Classic & Vintage - Peugeot Yale?, Sears Austrian?
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12-14-08, 09:39 AM
I recently have gotten two rather nice bikes , one of which I'd like to use for everyday driving in town, ones a Peugeot Yale, regretfully a womans model(I'm a male 6'2" with 34 inseam), which I really don't care but it has a 20" frame, all original, sachs-huret 2500 aris classic rear deraillors, and twist shift, hle magnalloy frame, fenders, rack,leotard pedals, rigina 28X15/8 RIMS, all made in france, micheline world tour 700x32c tires, dia-compe brakes, generator (needs replacing the front part), seems to ride real nice with the seat up as shown, though could use a tune up , is it worth anything, and how will it hold up; the other bike I have is a Sears and Roeubucks, made in Austria bike, with campagnelo valentino Extra rear derrailors, Shurman 27x1 1/4 chrom rims, awful dry rotted tires, needing replacement, altenburger synchron brakes, dbp 1124378 in aust. pat pend pedals,fendors, seat, 22 1/2 inch steel lugged frame, no markings, all original also, rust is steel whooling off nicely, though needs a pretty good tuneup, plus tires, etc. Is it worth anything? Restoring, etc?
What I'd like to know really is which if both are fully restored is a better commuter, the sears suprisingly enough is lighter than the peogeout, but I can't find anything on the frame, it's lugged though and steel of course, any help on both would be greatly appreciated, one othe thing the sears has a chainguard I quess that makes all sorts of slacks possibe, also should the peogeout have 28" tires on it,Thanks for any help,Mitch
Both are very low end, neither is sized right for you. The Sears is closer to your size.
Steel wool ruins chrome, so be careful.
I would sell them both, probably as is, and start looking for better bike to rebuild- something with alloy rims and crank, cromoly frame, etc. If you are persistent in looking, you can find good bikes in the $50+/- range. Good vintage steel rigid mountain bikes can be particularly cheap (but good).
Unless you find a cheap donor (with better alloy rims, tires, etc).
12-14-08, 11:46 AM
Thanks, I really don't like the mountain bike feel, especially the flat bars, I'm an old road bike person, growing up on ten speeds and "english racers", I've thought about a new Flying Pigeon PA-6? I've heard they're pretty much indestructable, what do you think ?
I only buy used bikes, and focus on 1980s Japanese models: Univega, Miyata, Panasonic, and others. I find them well built, indestructable, and very affordable if you are patient.
12-14-08, 12:28 PM
Puch Austro-Daimler Steyer made many of the bicycles that were labeled 'SEARS' way back when. So the Sears is really a Puch. Puchs were highly underrated in the USA, and were not imported under the name PUCH. Reason being that their marketing division thought PUCH would not sell. People would pronounce it 'PUKE' or 'PUSH.' So they came in labeled A-D, and were also sold as Sears bikes. Puch A-D closed their bicycle divison in the mid-1980's - concentrating instead on the little motorbikes.
I'd love to see some close-up photos of the drop-outs of this machine. And my vote goes to the Puch-Sears.
12-14-08, 12:33 PM
tell me exactly what the drop outsare, are they where a lower part of the rack go, let me know and i'll post them before dark, now I'm curious too
12-14-08, 12:37 PM
The drop-outs are where the two wheels fit into the frame on the fork - front, and the seat-stays - rear. If you can't get a good photo, please just look to see if they have a name on them. Like Campagnolo or Gippieme.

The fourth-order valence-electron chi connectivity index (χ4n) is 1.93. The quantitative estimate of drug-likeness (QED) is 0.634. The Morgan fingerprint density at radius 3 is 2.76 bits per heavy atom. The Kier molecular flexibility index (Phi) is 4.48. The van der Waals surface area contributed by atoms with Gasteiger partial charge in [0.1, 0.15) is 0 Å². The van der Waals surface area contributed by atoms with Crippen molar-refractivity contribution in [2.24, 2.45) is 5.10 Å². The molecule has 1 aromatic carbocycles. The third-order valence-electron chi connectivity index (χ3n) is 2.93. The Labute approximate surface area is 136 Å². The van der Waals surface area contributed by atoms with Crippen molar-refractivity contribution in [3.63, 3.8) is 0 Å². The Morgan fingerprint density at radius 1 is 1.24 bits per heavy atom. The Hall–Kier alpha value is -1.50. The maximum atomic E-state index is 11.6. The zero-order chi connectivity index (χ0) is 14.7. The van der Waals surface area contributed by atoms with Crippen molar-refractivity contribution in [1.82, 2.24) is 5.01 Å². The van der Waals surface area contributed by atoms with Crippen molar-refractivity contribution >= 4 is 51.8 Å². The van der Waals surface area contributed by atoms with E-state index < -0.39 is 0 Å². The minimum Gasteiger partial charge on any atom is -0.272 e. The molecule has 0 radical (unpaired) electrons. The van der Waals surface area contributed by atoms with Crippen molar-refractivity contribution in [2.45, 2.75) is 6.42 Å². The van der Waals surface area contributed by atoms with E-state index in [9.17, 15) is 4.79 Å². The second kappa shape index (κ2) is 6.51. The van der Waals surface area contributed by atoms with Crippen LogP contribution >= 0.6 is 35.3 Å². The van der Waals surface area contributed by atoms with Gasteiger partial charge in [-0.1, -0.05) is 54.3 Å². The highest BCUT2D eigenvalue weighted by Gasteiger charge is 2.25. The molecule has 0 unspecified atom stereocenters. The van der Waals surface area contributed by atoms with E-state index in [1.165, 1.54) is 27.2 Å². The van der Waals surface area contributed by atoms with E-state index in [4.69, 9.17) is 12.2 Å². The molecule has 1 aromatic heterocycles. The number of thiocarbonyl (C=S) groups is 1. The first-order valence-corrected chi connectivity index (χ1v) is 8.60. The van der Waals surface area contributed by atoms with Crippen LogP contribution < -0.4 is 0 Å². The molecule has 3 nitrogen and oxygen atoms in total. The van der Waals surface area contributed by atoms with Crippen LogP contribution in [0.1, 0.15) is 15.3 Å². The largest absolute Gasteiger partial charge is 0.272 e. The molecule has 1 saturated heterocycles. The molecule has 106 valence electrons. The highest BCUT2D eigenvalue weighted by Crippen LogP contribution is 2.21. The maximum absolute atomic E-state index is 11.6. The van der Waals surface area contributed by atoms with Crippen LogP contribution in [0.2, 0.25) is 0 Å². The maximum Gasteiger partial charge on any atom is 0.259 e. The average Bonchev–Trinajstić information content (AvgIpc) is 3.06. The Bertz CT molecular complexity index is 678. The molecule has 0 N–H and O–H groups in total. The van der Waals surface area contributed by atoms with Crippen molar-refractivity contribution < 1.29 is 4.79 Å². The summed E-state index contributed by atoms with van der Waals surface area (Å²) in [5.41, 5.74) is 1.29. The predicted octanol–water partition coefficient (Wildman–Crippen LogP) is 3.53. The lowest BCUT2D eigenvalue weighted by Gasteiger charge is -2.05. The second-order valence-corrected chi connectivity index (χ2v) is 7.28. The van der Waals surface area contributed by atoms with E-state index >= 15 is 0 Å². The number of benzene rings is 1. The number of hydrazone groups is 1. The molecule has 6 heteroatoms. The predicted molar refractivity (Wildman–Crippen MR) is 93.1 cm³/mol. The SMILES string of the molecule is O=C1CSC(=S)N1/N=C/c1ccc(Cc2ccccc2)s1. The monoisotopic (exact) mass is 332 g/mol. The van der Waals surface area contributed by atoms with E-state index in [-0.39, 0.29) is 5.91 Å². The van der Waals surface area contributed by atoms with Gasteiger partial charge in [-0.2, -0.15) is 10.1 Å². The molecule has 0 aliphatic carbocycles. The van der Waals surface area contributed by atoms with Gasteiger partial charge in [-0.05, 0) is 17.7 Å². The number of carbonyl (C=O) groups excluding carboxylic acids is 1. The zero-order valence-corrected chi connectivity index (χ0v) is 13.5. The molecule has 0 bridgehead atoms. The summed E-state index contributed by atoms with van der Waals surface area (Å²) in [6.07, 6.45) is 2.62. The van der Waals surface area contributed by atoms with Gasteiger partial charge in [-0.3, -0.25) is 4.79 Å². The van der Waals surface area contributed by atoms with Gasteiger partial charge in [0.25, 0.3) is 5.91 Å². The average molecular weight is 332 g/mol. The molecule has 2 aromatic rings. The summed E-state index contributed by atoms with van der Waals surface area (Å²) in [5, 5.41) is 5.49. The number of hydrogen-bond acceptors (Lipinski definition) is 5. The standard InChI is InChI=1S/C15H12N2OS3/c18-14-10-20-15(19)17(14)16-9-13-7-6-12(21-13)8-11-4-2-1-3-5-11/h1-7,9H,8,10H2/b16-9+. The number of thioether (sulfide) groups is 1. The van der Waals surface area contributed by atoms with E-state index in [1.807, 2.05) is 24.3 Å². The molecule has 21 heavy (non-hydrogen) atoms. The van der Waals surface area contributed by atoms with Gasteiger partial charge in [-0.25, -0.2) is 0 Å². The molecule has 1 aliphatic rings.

12-14-08, 01:25 PM
I shot a whole bunch, hope I got it right, let me know, the only writing I saw was the letters ESGE on a plate for a rear rack I think, and the kickstand, thanks, mitch
12-14-08, 01:36 PM
Actually that's a plate for the kickstand attached to the frame, and the kickstand
12-14-08, 03:33 PM
That's enough to tell me they are cheaper dropouts. Probably stamped. But the lugwork shows some pride in their work. Very nice bike. I'd clean it up and outfit it with decent components. Would make for a nice commuter or weekend machine. It certainly wouldn't end up in a Goodwill box.
Puchs were very underrated in the USA at the time. But most anyone who has had one (or does) loved them. Even the low-end ones were given accolades by their owners. The top-end racers were up there with Cinelli and Masi.
12-14-08, 07:11 PM
Thanks, I remember the Puch bicycles, growing up and riding during the bike boom, which I still fondly remember, I was in college and had a trusty Schwinn Varsity Sport, which took me back and forth to my part time job. Puchs did have a good reputation, and were rarely seen around, I recall reading about them. Tthere's a good local bike shop the respects the past of cycling, I think I'm going to try to keep it as much original as possible, except probably through on a brooks saddle which I prefer. Funny Sears carried a lot of good items back then with their stamp, especially fishing gear. To me theres still nothing like a good steel framed bike, or maybe I'm showing my age, but they just seem to ride better, Thanks, all, I'll post some photos when she's restored:)
12-14-08, 10:05 PM
Great! Drop me a note when you do. I'm a certified PuchNut.
12-14-08, 10:28 PM
The reflectors on the the fork blades are neat. I will echo wrk101's comment, don't use steel wool on your bike (I do use it on steel spokes though) there are better methods, plus steel wool leaves metal shavings everywhere. Do a search on the Campagnolo Valentino, it seems to have a hated reputation around here, but even so the Campagnolo shifter adds a small bling factor to your bike. I have bikes that are probably less valuable than these, they are great to learn bike maintenance on.
12-17-08, 04:34 PM
Thanks for the tip, I'll definitly forego the steel whool
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